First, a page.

I am pleased that the Scottish Parliament Committee has recommended that there should be higher capital borrowing limits and that they should be introduced earlier, that the limit for prudential borrowing should be increased from £2.2 billion to about £5 billion—the fact that the Committee considers that figure reasonable is a good starting point for negotiations in terms of the code of practice—that Scottish Ministers should have complete discretion in relation to what the money is spent on without having to seek agreement from the Treasury, and that the borrowing powers should be introduced earlier in the next Scottish Parliament. I also welcome the recommendation that the Scottish Parliament should have power to borrow directly from the markets by issuing bonds.

Given the considerable support for these proposals and the deep concern throughout the Committee about some of the Bill’s provisions, I should like to know whether the Government intend to table the necessary amendments for debate on Report on 22 March, or to table them in another place after that point. The Scottish people are entitled to know about the shape of revenue and capital borrowing, and Members representing constituencies in Scotland—and, indeed, elsewhere—are entitled to be able to scrutinise properly whatever proposals may be presented. I hope that the Minister will be able to give us definite information about when amendments will be tabled, and whether they will accord with the recommendations of the Scottish Committee.

Photo of Ann McKechin Ann McKechin Shadow Secretary of State for Scotland 9:00 pm, 14th March 2011

I welcome the clauses relating to borrowing powers. We agree that they make sense in terms of both short-term revenue and capital.

In paragraph 597 of its report, the Holyrood Committee accepted that

“Given its responsibility for macroeconomic management”,

the United Kingdom Government

“has a proper interest in the flow of borrowing”.

We agree with that. However, there is a worthwhile discussion in the report about evidence from the Government and other experts relating to the overall level of borrowing, both short-term and on the capital account, and we think that the Government should consider the Committee’s arguments. It did not identify an alternative figure, but made some suggestions that we think worthy of consideration. I ask the Government to confirm that they will examine the report in detail, and will take the earliest opportunity to present their assessment to the House of Commons or the House of Lords. I note that the Scottish Government will be able to borrow from commercial lenders as well as from the National Loans Fund, and I welcome that as well.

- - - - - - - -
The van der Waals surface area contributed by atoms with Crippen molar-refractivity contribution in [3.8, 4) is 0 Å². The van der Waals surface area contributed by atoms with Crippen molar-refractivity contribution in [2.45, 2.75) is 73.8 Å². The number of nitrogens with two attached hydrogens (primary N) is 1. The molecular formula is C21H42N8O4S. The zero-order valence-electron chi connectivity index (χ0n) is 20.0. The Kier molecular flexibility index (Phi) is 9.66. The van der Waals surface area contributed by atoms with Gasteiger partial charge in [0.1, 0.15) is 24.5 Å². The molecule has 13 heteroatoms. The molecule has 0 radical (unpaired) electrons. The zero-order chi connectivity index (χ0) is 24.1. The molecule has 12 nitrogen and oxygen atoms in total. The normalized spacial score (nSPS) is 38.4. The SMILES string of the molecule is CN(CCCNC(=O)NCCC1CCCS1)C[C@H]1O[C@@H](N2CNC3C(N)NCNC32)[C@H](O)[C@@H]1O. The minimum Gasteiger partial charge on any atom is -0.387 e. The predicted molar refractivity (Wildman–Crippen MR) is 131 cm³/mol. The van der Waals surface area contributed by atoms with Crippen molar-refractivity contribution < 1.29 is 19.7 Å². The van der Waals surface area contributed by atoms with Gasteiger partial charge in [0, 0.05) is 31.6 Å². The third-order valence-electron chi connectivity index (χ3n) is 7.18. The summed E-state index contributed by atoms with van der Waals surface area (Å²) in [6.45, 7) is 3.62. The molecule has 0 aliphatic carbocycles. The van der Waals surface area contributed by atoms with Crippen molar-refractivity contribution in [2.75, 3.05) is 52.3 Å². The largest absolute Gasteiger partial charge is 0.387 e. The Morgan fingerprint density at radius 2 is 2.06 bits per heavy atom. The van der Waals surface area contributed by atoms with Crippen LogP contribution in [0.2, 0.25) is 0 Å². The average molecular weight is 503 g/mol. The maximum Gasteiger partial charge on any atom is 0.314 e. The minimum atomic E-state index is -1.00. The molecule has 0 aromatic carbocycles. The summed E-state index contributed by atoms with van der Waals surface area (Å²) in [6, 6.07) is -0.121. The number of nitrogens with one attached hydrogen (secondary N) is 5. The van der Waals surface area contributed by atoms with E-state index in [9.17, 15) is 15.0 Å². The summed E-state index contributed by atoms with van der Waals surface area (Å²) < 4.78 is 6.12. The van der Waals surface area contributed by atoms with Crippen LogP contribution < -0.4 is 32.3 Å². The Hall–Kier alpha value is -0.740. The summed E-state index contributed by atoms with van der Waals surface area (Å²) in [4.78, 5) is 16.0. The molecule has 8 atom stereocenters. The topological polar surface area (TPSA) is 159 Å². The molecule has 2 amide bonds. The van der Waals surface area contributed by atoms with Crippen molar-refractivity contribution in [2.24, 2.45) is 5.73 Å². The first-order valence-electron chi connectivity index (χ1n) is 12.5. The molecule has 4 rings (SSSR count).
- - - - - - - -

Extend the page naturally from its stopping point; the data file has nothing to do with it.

Stewart Hosie should be careful. I assume that his are primarily probing amendments, and I think it right to test some of the issues discussed in the Holyrood Committee, but as well as looking for the benefits, he must accept the responsibilities of the Scottish Government for overall public sector borrowing limits. Although we may disagree with the Government on what those limits should be and on the scale of the deficit reduction, we accept that as an important criterion in the debate.

Photo of Stewart Hosie Stewart Hosie SNP Chief Whip, SNP Deputy Leader, Shadow SNP Spokesperson (Treasury)

I am sure that the hon. Lady will want to be generous and accept that I made it clear on two occasions that affordability and sustainability must be taken into consideration. No one wants to do anything silly with the public finances.

Photo of Ann McKechin Ann McKechin Shadow Secretary of State for Scotland

That marks a first. I cannot recall the Scottish Government asking for less money. I seem to remember that when Labour was in government, they kept asking for more money and saying that they did not have enough.

The hon. Gentleman made a comment about the deficit. Before 2007 it was about 2%, which was perfectly manageable within the fiscal settlement. The increase in the deficit was primarily caused by the banking crisis, which was an international crisis as the hon. Gentleman accepts, and by the fact that we stimulated the economy, which he also accepts, although he said we should have stimulated it even more. He cannot have his Dundee cake and eat it, however. He either accepts one interpretation of what happened, or he accepts the interpretation of the coalition Government, which we believe to be false.